We resume our trek down Interstate 40. Route 66 ran through the center of Tucumcari New Mexico. There has been some funding to create murals through the down and restore many of the original neon signs but it is a sad lost place. There are so many burnt out buildings I cannot help but think insurance arson. The historical museum is similar to the one we visited in Holly Springs Mississippi. There is obviously very little funding and it looks like everyone unloaded the crap from their attics and there it landed. Nevertheless, there's tons of interesting stuff just lying around. The museum also has a collection of wagons, an airplane and a Union Pacific caboose. A local nun's sewing machine has its own little display, as does a dismantled post office. There's tons of fossils, rusted farm equipment, home appliances and random letters, telegrams and newspaper clippings.

There is an impeccably inscribed journal from a hospital. Beautiful handwriting lists the patient's name, age, religion, illness and disposition. Most were Protestant or Catholic but we leaf through all the pages and find two Jews and two Mormons. There's a lot of pneumonia, ranch accidents and a couple of “therapeutic abortions.” On every page there are a number of patients who have expired. I suspect that these willy nilly historical museums are not unique to small hard luck towns like Tucumcari or Holly Springs.

Saturday, November 8, 2014


November 4,
Next stop Minneapolis. After over a week of cheapo motels with translucent sheets and polyester plush blankets I score a miraculous same day deal at the Hyatt Regency, ifor an enormous suite no less. One thing about staying in barebones roadside hostelries is that there is genuine motivation not to hangout in the room. Alas, the quality linens and gorgeous towels are a trap. We are less voracious in Minneapolis than we've been in other places. There's a dinner in a huge British style pub where I have a good cider and himself samples the local brews. It is mostly business guys watching a football game on giant TVs. One of the few ladies in the joint orders a Corona.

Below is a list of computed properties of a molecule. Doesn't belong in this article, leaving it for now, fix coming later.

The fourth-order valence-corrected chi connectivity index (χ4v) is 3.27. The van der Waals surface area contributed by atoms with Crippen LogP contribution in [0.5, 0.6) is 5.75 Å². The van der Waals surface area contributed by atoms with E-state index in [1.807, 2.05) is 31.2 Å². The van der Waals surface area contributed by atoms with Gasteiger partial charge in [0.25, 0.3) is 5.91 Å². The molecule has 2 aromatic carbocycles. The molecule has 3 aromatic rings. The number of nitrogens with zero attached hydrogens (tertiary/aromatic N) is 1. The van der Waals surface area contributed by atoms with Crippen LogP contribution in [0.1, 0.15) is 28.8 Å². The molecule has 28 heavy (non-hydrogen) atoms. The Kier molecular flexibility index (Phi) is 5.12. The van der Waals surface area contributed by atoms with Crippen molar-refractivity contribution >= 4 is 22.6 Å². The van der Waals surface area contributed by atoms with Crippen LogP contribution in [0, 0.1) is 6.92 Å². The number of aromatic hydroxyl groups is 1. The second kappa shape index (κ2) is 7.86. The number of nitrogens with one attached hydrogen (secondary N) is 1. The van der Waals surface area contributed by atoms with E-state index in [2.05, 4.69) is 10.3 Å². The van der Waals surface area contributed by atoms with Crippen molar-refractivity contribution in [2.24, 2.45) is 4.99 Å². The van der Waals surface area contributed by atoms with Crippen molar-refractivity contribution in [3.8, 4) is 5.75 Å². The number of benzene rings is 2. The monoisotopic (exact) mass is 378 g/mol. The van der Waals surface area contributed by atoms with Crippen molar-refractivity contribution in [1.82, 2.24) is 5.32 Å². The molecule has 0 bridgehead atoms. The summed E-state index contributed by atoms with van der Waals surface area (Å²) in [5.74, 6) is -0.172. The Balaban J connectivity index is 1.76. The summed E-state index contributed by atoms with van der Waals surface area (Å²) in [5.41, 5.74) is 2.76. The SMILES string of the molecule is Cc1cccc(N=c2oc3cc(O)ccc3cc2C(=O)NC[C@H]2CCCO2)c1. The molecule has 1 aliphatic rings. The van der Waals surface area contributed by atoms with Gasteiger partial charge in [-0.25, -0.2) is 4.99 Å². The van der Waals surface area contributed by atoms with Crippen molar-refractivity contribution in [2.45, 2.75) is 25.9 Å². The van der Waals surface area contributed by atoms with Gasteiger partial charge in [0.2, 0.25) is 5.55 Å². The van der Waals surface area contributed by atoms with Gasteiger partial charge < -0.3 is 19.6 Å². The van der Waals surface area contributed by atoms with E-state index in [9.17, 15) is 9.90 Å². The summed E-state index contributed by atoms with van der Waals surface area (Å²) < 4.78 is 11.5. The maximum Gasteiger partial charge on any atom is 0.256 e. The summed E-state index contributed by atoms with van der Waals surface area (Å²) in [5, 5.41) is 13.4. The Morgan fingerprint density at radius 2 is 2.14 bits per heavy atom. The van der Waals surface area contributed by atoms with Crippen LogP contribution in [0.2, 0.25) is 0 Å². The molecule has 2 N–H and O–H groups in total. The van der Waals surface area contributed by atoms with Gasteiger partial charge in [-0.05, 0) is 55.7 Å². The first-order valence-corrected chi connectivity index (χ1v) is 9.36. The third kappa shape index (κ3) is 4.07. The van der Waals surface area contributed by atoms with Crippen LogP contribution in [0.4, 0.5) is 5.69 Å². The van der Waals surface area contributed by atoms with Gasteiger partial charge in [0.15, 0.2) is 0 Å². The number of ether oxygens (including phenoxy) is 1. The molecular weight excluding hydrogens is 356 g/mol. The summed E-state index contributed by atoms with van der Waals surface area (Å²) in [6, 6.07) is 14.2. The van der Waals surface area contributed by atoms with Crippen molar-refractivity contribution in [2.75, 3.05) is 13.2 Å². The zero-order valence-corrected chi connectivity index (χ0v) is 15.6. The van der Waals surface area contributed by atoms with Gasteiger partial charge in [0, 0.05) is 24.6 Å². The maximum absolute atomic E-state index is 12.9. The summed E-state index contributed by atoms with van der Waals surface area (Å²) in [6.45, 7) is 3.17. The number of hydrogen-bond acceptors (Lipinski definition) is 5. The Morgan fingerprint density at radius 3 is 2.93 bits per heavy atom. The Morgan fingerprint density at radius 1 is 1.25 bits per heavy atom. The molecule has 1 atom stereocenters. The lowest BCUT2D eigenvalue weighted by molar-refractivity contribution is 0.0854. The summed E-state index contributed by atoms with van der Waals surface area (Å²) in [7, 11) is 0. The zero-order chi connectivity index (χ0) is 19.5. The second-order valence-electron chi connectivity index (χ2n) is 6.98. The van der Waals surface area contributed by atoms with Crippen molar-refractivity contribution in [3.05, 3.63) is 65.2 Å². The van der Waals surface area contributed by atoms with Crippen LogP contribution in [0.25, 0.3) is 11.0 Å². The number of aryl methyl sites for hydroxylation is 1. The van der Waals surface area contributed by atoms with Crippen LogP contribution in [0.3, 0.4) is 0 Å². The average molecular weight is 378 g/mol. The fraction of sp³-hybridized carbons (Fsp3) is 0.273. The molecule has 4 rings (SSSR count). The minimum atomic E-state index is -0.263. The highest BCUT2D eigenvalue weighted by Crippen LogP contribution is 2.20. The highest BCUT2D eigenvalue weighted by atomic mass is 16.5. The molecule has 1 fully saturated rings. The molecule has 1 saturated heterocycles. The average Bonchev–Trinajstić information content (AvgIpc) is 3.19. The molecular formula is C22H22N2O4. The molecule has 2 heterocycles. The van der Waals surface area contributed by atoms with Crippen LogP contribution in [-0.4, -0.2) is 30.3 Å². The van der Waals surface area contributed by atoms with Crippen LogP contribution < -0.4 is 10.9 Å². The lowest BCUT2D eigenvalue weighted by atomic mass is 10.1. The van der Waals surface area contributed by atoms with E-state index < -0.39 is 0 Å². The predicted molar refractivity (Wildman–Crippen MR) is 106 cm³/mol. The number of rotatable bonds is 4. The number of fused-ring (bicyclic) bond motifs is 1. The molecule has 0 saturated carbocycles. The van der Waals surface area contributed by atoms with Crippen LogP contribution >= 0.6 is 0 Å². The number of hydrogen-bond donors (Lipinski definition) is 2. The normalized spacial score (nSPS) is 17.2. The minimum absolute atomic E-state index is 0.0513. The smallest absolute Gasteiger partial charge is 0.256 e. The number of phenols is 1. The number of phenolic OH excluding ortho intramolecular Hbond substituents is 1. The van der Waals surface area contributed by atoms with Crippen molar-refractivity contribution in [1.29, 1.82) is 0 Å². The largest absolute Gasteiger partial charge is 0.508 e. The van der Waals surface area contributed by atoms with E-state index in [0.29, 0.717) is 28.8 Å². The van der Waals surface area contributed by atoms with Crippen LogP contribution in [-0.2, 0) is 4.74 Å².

The Minneapolis Institute of Art is gigantic, wreaking of old money. The huge collection takes up most of the day. There are a number of wonderfully done “period rooms” which incorporate art, household items and furnishings from a number of different eras. I am particularly fascinated by one called “The Curator's Office.” The first director of the institute, the bookish Barton Kestle boarded a train bound to Washington D.C. and was never seen or heard from again. During some remodeling in 2011 his office, which had apparently been inadvertently boarded over, is discovered, completely intact. There's an old typewriter, cameras and other relics of what the 1950's office of an artsy individual would contain. I totally buy it and am captivated by the story. Curious about this mysterious disappearance I poke around online and discover that this period room, including the back story, was created by artist Mark Dion. The museum has taken on the theme, per Stephen Colbert, of “truthiness.” I am embarrassed yet exhilarated to have been so hoodwinked.

We dine at the very nice Sea Change Restaurant at the Guthrie Center. I want to see the Stone Arch Bridge but we are advised by our server that it is mighty cold to walk near the river. An alternative she suggests is to use the elevators in the Guthrie Center for an excellent view and the enclosed “Endless Bridge.” There is no performance at the Guthrie this night but there are some kids waiting to be picked up. We are admitted and ride up in the elevator. A security man stops us and tries to kick us out. I whine a bit and we are allowed sixty seconds to view the bridge. Himself is surprised at how fast I am able to run.

Some Johnston College alumni live near by and we stop by and have a chat. I am always pleased by how many JC alums dedicate themselves to service. We met Hetel at the Durrell Conference over the summer. She's an attorney working in fair housing and helping homeowners avoid foreclosure. Her husband Kevin is a community organizer, also working with the impoverished.

November 5
We set out for Chicago passing through Wisconsin. Warrens is the state's cranberry center. All of the cranberry related tourism is closed for the season but we drive around the bogs. A gas station offers a big jar of cranberries macerated in moonshine. I ask the clerk how one would use this. The gal says she has no idea and that she doesn't like cranberries. Although I'm still intrigued, I pass on the concoction.

The next stop is Wisconsin Dells, which is sort of like Big Bear on steroids. Enormous, garish tourist attractions surround the dells of the Wisconsin River. Most of the town is shut down for the season but we find a giant moose themed brew pub. Again, we enjoy excellent libations. The barkeep expounds articulately and passionately about the different brews made on the premises. His two customers at the bar order Coors Light.

November 6